A high percentage of Americans who invested in crypto and profited in the most recent tax year have decided to risk not declaring their earnings according to a survey conducted by TeamBlind.
Using its anonymous workplace community app, TeamBlind spokesperson Annisa Kau says 2600 users who profited from cryptocurrency in 2017 were surveyed and asked if they planned to report their crypto earnings. Fully 46% responded “No”.
The result is somewhat surprising as the survey ran from April 5th through April 12th — at a time when media attention to tax issues relating to cryptocurrency has been high — and investors should be aware that the IRS has successfully taken court action forcing Coinbase to hand over the transaction records of thousands of its customers (Coinbase is the largest crypto exchange in the U.S.)
TeamBlind survey: Will you declare your crypto profits to the IRS this year? 46% say “No”
Since 2014, the IRS has provided guidance on taxation of cryptocurrencies, which it treats as property and the purchase, sale, trade, and mining of crypto are taxable events. This means capital gains applies says tax expert Ines Zemelman — with crypto sales being treated much like stock sales.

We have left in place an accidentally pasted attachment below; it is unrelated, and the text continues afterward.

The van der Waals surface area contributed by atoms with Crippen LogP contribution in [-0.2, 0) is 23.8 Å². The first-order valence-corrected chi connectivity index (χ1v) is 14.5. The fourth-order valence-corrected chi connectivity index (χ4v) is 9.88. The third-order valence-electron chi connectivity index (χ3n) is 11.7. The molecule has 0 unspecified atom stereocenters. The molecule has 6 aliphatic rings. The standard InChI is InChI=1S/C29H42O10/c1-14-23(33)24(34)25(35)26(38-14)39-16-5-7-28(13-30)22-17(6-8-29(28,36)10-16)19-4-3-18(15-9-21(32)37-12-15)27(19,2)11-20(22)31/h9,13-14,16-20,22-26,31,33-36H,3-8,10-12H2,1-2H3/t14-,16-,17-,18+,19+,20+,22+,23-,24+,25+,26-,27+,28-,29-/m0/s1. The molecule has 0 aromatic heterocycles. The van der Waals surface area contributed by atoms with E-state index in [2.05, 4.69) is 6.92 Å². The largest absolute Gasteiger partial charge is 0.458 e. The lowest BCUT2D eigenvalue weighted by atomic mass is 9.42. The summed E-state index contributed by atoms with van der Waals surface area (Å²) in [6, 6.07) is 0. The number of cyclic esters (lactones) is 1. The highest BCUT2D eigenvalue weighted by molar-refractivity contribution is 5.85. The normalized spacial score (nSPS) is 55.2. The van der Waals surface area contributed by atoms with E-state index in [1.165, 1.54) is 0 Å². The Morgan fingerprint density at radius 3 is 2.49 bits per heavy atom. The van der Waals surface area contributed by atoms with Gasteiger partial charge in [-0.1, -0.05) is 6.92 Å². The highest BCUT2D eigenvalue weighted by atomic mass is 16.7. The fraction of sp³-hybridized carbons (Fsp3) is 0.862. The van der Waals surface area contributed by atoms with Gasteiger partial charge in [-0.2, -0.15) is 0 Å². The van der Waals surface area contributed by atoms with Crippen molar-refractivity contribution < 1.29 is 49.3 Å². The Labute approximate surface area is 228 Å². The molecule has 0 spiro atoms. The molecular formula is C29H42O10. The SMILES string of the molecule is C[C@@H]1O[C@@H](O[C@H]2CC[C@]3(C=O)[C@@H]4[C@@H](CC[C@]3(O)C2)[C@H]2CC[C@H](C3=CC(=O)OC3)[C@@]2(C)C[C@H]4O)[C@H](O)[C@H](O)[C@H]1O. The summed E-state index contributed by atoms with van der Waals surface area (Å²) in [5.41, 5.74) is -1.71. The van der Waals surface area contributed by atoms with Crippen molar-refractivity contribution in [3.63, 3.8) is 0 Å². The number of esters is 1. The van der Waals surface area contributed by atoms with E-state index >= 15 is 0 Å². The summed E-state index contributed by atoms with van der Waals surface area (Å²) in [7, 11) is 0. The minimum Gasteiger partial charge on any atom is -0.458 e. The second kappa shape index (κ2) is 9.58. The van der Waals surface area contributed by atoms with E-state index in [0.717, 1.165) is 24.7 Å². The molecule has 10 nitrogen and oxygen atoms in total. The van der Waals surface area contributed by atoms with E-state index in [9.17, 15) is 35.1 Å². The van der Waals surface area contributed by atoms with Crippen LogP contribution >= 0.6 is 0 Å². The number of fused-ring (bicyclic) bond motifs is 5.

According to tax attorney David W. Klasing, it is highly likely that the IRS will become increasingly aggressive in its enforcement activities and, taxpayers who haven’t reported crypto earnings should get out in front of the situation.
“If you had a Coinbase account or otherwise mined, held, traded, or engaged in transactions involving cryptocurrencies during 2014, 2015, or 2016, it is essential to take steps to mitigate the potential consequences.” Klasing says this may include amending past tax returns, filing missed returns, or making voluntary disclosures.
Blind is an anonymous social app and online community for employees — for the most part working in the technology sector.
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